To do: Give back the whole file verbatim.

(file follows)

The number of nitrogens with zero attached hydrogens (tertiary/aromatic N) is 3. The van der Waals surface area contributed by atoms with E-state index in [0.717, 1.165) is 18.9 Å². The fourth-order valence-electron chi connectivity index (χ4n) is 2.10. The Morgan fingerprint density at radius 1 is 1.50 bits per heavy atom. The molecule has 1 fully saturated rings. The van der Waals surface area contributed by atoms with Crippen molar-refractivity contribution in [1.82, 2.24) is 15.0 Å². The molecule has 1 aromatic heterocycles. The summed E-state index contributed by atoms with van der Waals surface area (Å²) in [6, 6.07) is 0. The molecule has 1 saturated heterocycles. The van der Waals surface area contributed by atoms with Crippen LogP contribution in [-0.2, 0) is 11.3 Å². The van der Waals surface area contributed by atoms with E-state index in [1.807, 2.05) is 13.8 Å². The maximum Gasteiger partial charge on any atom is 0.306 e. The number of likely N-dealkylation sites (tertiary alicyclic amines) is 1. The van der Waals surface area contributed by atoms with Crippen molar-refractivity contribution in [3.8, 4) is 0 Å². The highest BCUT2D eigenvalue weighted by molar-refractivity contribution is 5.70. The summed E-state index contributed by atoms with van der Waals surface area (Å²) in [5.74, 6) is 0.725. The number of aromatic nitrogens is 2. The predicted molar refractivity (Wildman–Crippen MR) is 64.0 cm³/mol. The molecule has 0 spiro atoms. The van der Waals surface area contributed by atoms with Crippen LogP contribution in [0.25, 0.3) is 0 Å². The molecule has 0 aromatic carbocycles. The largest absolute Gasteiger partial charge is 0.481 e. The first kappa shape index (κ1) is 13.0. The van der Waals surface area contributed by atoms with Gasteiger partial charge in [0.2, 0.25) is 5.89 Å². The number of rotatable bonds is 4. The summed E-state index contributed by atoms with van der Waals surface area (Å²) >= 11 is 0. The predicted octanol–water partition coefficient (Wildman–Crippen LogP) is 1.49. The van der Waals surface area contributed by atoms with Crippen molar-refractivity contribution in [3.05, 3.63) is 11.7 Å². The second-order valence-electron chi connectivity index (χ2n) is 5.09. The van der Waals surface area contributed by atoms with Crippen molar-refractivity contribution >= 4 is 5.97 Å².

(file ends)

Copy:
The number of nitrogens with zero attached hydrogens (tertiary/aromatic N) is 3. The van der Waals surface area contributed by atoms with E-state index in [0.717, 1.165) is 18.9 Å². The fourth-order valence-electron chi connectivity index (χ4n) is 2.10. The Morgan fingerprint density at radius 1 is 1.50 bits per heavy atom. The molecule has 1 fully saturated rings. The van der Waals surface area contributed by atoms with Crippen molar-refractivity contribution in [1.82, 2.24) is 15.0 Å². The molecule has 1 aromatic heterocycles. The summed E-state index contributed by atoms with van der Waals surface area (Å²) in [6, 6.07) is 0. The molecule has 1 saturated heterocycles. The van der Waals surface area contributed by atoms with Crippen LogP contribution in [-0.2, 0) is 11.3 Å². The van der Waals surface area contributed by atoms with E-state index in [1.807, 2.05) is 13.8 Å². The maximum Gasteiger partial charge on any atom is 0.306 e. The number of likely N-dealkylation sites (tertiary alicyclic amines) is 1. The van der Waals surface area contributed by atoms with Crippen molar-refractivity contribution in [3.8, 4) is 0 Å². The highest BCUT2D eigenvalue weighted by molar-refractivity contribution is 5.70. The summed E-state index contributed by atoms with van der Waals surface area (Å²) in [5.74, 6) is 0.725. The number of aromatic nitrogens is 2. The predicted molar refractivity (Wildman–Crippen MR) is 64.0 cm³/mol. The molecule has 0 spiro atoms. The van der Waals surface area contributed by atoms with Crippen LogP contribution in [0.25, 0.3) is 0 Å². The molecule has 0 aromatic carbocycles. The largest absolute Gasteiger partial charge is 0.481 e. The first kappa shape index (κ1) is 13.0. The van der Waals surface area contributed by atoms with Gasteiger partial charge in [0.2, 0.25) is 5.89 Å². The number of rotatable bonds is 4. The summed E-state index contributed by atoms with van der Waals surface area (Å²) >= 11 is 0. The predicted octanol–water partition coefficient (Wildman–Crippen LogP) is 1.49. The van der Waals surface area contributed by atoms with Crippen molar-refractivity contribution in [3.05, 3.63) is 11.7 Å². The second-order valence-electron chi connectivity index (χ2n) is 5.09. The van der Waals surface area contributed by atoms with Crippen molar-refractivity contribution >= 4 is 5.97 Å².